NASA was able to detect new evidence pointing to a massive collision between exoplanets in a distant system using its airborne observatory. According to the agency, studying planetary collisions can help understand how star systems evolve since a similar event may have caused the formation of the Moon.
BD +20 307 is a binary star system that's located about 300 light-years from Earth. Even though the stars within this system are over a billion years old, the dust debris swirling around them are not cold, which contradicts common observations regarding very mature star systems.
Observing BD +20 307 Using SOFIA
Recently, while looking into BD +20 307, NASA's Stratospheric Observatory for Infrared Astronomy (SOFIA) came across traces of even more warm dust, supporting the idea that two exoplanets collided in this region.
This isn't the first time that SOFIA discovered evidence of a planetary collision in BD +20 307. In October last year, the observatory's infrared imaging capabilities revealed that the brightness of the debris floating within the star system has increased by 10 percent since 2010 when it was observed by the Spitzer Space Telescope. For scientists studying BD +20 307, finding traces of a collision provides clues as to what happens when two massive cosmic bodies hit one another.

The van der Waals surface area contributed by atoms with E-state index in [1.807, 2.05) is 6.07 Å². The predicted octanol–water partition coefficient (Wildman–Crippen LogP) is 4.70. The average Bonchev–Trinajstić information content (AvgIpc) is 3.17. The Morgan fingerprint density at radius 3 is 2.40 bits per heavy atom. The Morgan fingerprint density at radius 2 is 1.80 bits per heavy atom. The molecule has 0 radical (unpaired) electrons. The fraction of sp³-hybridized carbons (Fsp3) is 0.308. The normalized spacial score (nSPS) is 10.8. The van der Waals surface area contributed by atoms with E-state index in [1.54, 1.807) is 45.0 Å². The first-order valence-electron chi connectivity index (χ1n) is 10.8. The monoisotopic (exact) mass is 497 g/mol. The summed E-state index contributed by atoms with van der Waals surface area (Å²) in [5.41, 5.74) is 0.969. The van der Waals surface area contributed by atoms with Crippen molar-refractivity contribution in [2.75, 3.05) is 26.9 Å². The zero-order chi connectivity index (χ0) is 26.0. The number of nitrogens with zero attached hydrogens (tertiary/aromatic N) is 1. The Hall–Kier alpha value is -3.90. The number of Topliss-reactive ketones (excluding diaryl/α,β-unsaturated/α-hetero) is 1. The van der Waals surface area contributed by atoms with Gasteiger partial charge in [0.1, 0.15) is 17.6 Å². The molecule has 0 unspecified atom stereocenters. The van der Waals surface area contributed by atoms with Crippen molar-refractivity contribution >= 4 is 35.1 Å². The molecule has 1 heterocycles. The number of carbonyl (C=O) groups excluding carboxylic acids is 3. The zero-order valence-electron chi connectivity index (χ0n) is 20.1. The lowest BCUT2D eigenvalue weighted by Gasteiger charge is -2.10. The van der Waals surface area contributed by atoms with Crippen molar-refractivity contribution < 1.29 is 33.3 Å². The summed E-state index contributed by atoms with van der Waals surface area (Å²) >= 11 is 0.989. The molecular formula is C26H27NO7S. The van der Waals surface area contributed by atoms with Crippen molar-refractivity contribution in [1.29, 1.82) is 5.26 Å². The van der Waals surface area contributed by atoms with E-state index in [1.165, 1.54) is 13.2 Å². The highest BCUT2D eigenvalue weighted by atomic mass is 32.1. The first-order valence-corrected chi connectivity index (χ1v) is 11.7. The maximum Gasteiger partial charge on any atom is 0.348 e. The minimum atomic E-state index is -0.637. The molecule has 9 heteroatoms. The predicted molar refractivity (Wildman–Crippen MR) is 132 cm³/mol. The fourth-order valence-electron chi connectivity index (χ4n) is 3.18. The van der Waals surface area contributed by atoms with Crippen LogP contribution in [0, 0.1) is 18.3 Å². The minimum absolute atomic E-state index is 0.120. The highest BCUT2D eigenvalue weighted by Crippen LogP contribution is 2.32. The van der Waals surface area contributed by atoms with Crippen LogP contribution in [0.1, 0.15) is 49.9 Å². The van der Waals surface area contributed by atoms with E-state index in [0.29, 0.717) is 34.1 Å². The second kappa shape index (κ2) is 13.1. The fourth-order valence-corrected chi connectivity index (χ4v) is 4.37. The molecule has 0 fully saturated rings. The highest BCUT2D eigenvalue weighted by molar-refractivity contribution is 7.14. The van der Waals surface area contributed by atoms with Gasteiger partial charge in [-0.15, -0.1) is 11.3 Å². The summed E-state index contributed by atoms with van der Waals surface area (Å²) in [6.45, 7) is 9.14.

Planetary Collisions And The Moon's Formation
According to NASA, studying planetary collisions can provide valuable information regarding the formation of cosmic objects in Earth's neighbourhood. Many planetary scientists believe that a similar event led to the formation of the Moon.
It is widely believed that billions of years ago, a massive object as big as Mars collided the Earth. The violent impact sent chunks of debris into space, which then coalesced into another cosmic object that became Earth's Moon. "The warm dust around BD +20 307 gives us a glimpse into what catastrophic impacts between rocky exoplanets might be like," Maggie Thompson, a graduate student at the University of California said in a statement.